ON February 24, psychedelic research pioneer Duncan Blewett passed away at Nanaimo Hospital, British Columbia, after two years of loving post-stroke care at his home on Gabriola Island. Dr. Blewett was an athlete, husband, father, PHD from University of London (UK), WWII veteran, founding chairman of University of Saskatchewan’s department of Psychology, and one of the earliest western scientists to study the effects and therapeutic applications of psychedelics. Blewett published numerous books, such as Handbook for the Use of Lysergic Acid Diethylamide-25: Individual and Group Procedures and The Frontiers of Being. Handbook for the Use of LSD-25… is available in electronic format in the Free Books section of the MAPS website.
Blewett and a team of forwardthinking research psychologists were recruited to work at the U. of Saskatchewan’s (later known as the U. of Regina’s) Weyburn Hospital by Dr. Humphrey Osmond in the early 1950s, where they conducted a wide variety of patient studies and observations. Osmond, who passed away in 2004, is known for introducing Aldous Huxley to psychedelics (as described in The Doors of Perception) and for coining the term ‘psychedelic,’ in addition to his myriad research.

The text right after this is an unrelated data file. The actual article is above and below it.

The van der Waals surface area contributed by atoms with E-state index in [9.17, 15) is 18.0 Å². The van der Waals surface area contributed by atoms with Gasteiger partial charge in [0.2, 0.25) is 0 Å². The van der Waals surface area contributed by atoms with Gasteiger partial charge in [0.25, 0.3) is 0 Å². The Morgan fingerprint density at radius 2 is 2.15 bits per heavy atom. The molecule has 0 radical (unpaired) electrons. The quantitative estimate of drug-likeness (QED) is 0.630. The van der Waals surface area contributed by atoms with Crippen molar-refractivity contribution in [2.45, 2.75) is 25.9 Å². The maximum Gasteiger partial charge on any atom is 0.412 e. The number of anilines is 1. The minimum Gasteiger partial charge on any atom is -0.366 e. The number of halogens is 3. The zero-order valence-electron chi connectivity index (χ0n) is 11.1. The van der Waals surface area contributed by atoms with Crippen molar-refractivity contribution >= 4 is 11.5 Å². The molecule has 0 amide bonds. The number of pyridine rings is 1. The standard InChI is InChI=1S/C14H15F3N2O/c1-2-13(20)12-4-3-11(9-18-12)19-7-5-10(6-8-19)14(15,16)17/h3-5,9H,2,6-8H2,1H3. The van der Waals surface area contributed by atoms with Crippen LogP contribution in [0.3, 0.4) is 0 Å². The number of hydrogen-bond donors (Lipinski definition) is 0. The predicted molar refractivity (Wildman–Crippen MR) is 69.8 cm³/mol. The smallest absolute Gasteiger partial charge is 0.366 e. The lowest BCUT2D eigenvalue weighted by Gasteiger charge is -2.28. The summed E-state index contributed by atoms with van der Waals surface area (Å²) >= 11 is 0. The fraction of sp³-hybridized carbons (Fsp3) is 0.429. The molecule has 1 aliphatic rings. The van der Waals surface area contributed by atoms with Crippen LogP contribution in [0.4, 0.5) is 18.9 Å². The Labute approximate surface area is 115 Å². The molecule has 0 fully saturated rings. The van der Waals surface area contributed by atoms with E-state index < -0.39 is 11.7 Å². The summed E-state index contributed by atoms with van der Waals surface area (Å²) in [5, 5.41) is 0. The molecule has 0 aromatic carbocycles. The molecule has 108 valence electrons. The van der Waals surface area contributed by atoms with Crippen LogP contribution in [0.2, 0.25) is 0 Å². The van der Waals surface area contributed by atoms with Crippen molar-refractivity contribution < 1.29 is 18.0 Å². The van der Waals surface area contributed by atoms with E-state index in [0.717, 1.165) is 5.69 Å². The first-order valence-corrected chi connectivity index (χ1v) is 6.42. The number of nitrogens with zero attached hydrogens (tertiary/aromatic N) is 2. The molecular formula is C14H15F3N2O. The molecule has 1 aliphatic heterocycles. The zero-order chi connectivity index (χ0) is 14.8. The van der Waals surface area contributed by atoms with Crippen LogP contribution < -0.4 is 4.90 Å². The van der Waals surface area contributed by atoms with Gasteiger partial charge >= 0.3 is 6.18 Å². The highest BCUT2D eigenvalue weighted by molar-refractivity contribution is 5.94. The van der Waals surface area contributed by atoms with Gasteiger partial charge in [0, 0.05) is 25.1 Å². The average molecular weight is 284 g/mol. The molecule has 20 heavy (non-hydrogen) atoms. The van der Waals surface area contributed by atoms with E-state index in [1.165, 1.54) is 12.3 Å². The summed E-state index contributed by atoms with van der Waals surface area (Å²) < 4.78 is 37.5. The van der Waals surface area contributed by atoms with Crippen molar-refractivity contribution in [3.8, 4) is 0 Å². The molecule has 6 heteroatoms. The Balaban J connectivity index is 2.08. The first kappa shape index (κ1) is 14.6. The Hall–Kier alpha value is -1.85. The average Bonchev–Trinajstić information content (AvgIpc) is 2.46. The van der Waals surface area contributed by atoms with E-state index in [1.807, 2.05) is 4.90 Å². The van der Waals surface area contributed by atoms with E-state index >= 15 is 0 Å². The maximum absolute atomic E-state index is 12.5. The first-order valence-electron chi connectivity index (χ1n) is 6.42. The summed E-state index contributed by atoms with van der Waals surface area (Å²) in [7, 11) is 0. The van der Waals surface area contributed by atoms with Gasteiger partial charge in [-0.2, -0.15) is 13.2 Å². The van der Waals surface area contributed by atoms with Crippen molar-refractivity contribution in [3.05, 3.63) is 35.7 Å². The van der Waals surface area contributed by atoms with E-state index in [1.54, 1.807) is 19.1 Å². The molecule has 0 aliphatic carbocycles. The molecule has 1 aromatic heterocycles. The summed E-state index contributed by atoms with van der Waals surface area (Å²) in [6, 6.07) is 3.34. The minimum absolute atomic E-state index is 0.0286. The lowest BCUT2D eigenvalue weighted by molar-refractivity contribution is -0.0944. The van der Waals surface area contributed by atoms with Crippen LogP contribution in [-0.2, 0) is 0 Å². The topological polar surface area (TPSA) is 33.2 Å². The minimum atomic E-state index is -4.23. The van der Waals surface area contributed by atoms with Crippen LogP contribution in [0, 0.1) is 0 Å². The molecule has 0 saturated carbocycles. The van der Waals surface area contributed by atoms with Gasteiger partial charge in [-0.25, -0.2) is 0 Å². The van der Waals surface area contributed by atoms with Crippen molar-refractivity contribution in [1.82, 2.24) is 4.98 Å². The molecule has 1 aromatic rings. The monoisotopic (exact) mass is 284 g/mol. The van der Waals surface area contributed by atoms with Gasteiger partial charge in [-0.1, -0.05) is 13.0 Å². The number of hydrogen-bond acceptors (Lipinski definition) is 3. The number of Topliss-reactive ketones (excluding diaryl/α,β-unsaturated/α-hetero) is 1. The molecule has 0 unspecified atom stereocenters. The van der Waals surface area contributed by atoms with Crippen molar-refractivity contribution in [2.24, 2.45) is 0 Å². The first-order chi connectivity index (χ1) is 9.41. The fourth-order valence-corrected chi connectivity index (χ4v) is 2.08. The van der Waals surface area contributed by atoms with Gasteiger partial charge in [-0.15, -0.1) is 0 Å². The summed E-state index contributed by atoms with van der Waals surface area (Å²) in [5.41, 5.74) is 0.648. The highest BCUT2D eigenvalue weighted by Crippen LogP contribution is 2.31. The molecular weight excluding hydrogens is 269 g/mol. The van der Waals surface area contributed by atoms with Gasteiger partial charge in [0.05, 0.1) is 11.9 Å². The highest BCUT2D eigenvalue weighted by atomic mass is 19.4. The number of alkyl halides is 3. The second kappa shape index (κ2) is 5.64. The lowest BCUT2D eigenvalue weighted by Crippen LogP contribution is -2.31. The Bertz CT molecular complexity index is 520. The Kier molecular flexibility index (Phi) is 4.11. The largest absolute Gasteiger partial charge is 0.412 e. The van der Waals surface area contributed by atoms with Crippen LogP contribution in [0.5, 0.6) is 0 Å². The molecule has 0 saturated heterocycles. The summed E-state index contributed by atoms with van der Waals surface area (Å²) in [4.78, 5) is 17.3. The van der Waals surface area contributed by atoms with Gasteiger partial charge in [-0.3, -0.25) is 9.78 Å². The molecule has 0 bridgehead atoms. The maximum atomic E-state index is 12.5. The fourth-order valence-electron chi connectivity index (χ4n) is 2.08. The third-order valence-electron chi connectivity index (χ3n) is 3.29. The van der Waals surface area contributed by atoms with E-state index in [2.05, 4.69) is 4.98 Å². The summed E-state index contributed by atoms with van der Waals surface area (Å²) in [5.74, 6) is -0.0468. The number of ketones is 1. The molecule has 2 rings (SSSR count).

According to the Gabriola Sounder, Duncan ‘lived his life fabulously in the moment to the very end: the power of his joy will resonate on for many lifetimesÉ The afterlife just got a little lighter.’ Following Duncan’s death, longtime friend and associate, University of West Georgia Professor of Psychology Larry Schor wrote: ‘Duncan was a trickster, a magician, an alchemist. In his company and under his spell, you could almost witness reality and imagination dancing together on the head of a pin. With Duncan by your side, you were always capable of more. More love. More compassion. More courage. One of his favorite quotes was of the Chinese philosopher Mencius, who said, ‘The ways are but two, love and want of love.’ For Duncan, the only path was love.